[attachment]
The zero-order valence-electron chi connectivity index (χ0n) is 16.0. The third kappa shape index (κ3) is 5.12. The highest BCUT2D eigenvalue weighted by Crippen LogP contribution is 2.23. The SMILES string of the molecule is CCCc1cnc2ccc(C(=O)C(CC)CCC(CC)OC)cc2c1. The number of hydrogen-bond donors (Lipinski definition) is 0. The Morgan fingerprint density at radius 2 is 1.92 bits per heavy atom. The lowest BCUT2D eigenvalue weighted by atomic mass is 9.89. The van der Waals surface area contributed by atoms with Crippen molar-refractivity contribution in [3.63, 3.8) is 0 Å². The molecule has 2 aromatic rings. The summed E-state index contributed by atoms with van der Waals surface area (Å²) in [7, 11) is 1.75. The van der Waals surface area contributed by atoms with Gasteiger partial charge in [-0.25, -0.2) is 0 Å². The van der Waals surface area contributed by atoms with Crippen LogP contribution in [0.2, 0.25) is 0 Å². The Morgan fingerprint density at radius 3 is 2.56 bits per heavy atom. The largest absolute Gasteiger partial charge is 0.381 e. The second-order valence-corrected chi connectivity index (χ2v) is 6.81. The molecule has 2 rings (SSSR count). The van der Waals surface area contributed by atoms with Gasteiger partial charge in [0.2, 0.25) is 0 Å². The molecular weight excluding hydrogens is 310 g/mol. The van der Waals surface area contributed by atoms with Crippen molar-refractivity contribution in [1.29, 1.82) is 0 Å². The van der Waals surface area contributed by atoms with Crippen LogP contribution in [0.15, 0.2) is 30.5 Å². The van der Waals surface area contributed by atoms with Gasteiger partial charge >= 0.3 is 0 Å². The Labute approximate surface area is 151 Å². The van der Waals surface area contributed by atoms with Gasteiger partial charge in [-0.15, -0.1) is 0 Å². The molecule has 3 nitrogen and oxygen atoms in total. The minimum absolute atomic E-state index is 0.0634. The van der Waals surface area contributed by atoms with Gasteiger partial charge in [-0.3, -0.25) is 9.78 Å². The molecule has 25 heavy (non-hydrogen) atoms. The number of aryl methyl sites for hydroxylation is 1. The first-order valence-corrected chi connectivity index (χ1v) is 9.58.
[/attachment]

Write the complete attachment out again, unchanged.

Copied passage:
The zero-order valence-electron chi connectivity index (χ0n) is 16.0. The third kappa shape index (κ3) is 5.12. The highest BCUT2D eigenvalue weighted by Crippen LogP contribution is 2.23. The SMILES string of the molecule is CCCc1cnc2ccc(C(=O)C(CC)CCC(CC)OC)cc2c1. The number of hydrogen-bond donors (Lipinski definition) is 0. The Morgan fingerprint density at radius 2 is 1.92 bits per heavy atom. The lowest BCUT2D eigenvalue weighted by atomic mass is 9.89. The van der Waals surface area contributed by atoms with Crippen molar-refractivity contribution in [3.63, 3.8) is 0 Å². The molecule has 2 aromatic rings. The summed E-state index contributed by atoms with van der Waals surface area (Å²) in [7, 11) is 1.75. The van der Waals surface area contributed by atoms with Gasteiger partial charge in [-0.25, -0.2) is 0 Å². The van der Waals surface area contributed by atoms with Crippen LogP contribution in [0.2, 0.25) is 0 Å². The Morgan fingerprint density at radius 3 is 2.56 bits per heavy atom. The largest absolute Gasteiger partial charge is 0.381 e. The second-order valence-corrected chi connectivity index (χ2v) is 6.81. The molecule has 2 rings (SSSR count). The van der Waals surface area contributed by atoms with Gasteiger partial charge in [0.2, 0.25) is 0 Å². The molecular weight excluding hydrogens is 310 g/mol. The van der Waals surface area contributed by atoms with Crippen molar-refractivity contribution in [1.29, 1.82) is 0 Å². The van der Waals surface area contributed by atoms with Crippen LogP contribution in [0.15, 0.2) is 30.5 Å². The van der Waals surface area contributed by atoms with Gasteiger partial charge >= 0.3 is 0 Å². The Labute approximate surface area is 151 Å². The van der Waals surface area contributed by atoms with Gasteiger partial charge in [-0.15, -0.1) is 0 Å². The molecule has 3 nitrogen and oxygen atoms in total. The minimum absolute atomic E-state index is 0.0634. The van der Waals surface area contributed by atoms with Gasteiger partial charge in [-0.3, -0.25) is 9.78 Å². The molecule has 25 heavy (non-hydrogen) atoms. The number of aryl methyl sites for hydroxylation is 1. The first-order valence-corrected chi connectivity index (χ1v) is 9.58.